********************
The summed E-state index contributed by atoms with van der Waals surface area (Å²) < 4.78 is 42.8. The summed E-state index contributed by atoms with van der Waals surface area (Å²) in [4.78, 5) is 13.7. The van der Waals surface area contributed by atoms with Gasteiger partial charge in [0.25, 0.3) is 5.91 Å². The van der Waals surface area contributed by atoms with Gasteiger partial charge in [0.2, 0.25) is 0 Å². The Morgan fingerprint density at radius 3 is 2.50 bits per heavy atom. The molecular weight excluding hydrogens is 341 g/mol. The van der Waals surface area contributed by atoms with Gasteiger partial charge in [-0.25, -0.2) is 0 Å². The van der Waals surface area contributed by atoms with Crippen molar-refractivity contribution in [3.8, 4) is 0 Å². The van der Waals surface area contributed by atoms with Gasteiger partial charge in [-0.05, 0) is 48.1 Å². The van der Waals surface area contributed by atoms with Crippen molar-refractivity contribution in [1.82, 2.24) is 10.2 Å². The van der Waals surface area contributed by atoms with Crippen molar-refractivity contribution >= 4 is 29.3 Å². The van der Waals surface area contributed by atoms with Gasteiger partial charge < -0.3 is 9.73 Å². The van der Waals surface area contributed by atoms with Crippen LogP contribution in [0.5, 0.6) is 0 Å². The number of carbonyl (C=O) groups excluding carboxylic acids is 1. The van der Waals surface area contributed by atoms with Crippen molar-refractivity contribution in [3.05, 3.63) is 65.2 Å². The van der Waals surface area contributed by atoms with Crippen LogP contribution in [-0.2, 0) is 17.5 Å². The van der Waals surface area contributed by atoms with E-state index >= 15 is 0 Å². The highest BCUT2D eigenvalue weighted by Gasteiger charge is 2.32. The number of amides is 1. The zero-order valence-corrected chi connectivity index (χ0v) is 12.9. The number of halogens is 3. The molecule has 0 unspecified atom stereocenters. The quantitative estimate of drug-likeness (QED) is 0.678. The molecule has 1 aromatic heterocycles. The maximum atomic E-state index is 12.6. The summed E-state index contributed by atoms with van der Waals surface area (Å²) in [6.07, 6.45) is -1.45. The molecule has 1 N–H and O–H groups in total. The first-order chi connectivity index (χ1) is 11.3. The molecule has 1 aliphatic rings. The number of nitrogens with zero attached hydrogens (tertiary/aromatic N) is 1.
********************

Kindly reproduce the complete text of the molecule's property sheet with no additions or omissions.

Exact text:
The summed E-state index contributed by atoms with van der Waals surface area (Å²) < 4.78 is 42.8. The summed E-state index contributed by atoms with van der Waals surface area (Å²) in [4.78, 5) is 13.7. The van der Waals surface area contributed by atoms with Gasteiger partial charge in [0.25, 0.3) is 5.91 Å². The van der Waals surface area contributed by atoms with Gasteiger partial charge in [0.2, 0.25) is 0 Å². The Morgan fingerprint density at radius 3 is 2.50 bits per heavy atom. The molecular weight excluding hydrogens is 341 g/mol. The van der Waals surface area contributed by atoms with Gasteiger partial charge in [-0.25, -0.2) is 0 Å². The van der Waals surface area contributed by atoms with Crippen molar-refractivity contribution in [3.8, 4) is 0 Å². The van der Waals surface area contributed by atoms with Gasteiger partial charge in [-0.05, 0) is 48.1 Å². The van der Waals surface area contributed by atoms with Crippen molar-refractivity contribution in [1.82, 2.24) is 10.2 Å². The van der Waals surface area contributed by atoms with Crippen molar-refractivity contribution >= 4 is 29.3 Å². The van der Waals surface area contributed by atoms with Gasteiger partial charge < -0.3 is 9.73 Å². The van der Waals surface area contributed by atoms with Crippen LogP contribution in [0.5, 0.6) is 0 Å². The number of carbonyl (C=O) groups excluding carboxylic acids is 1. The van der Waals surface area contributed by atoms with Crippen molar-refractivity contribution in [3.05, 3.63) is 65.2 Å². The van der Waals surface area contributed by atoms with Crippen LogP contribution in [-0.2, 0) is 17.5 Å². The van der Waals surface area contributed by atoms with E-state index >= 15 is 0 Å². The highest BCUT2D eigenvalue weighted by Gasteiger charge is 2.32. The number of amides is 1. The zero-order valence-corrected chi connectivity index (χ0v) is 12.9. The number of halogens is 3. The molecule has 0 unspecified atom stereocenters. The quantitative estimate of drug-likeness (QED) is 0.678. The molecule has 1 aromatic heterocycles. The maximum atomic E-state index is 12.6. The summed E-state index contributed by atoms with van der Waals surface area (Å²) in [6.07, 6.45) is -1.45. The molecule has 1 N–H and O–H groups in total. The first-order chi connectivity index (χ1) is 11.3. The molecule has 1 aliphatic rings. The number of nitrogens with zero attached hydrogens (tertiary/aromatic N) is 1.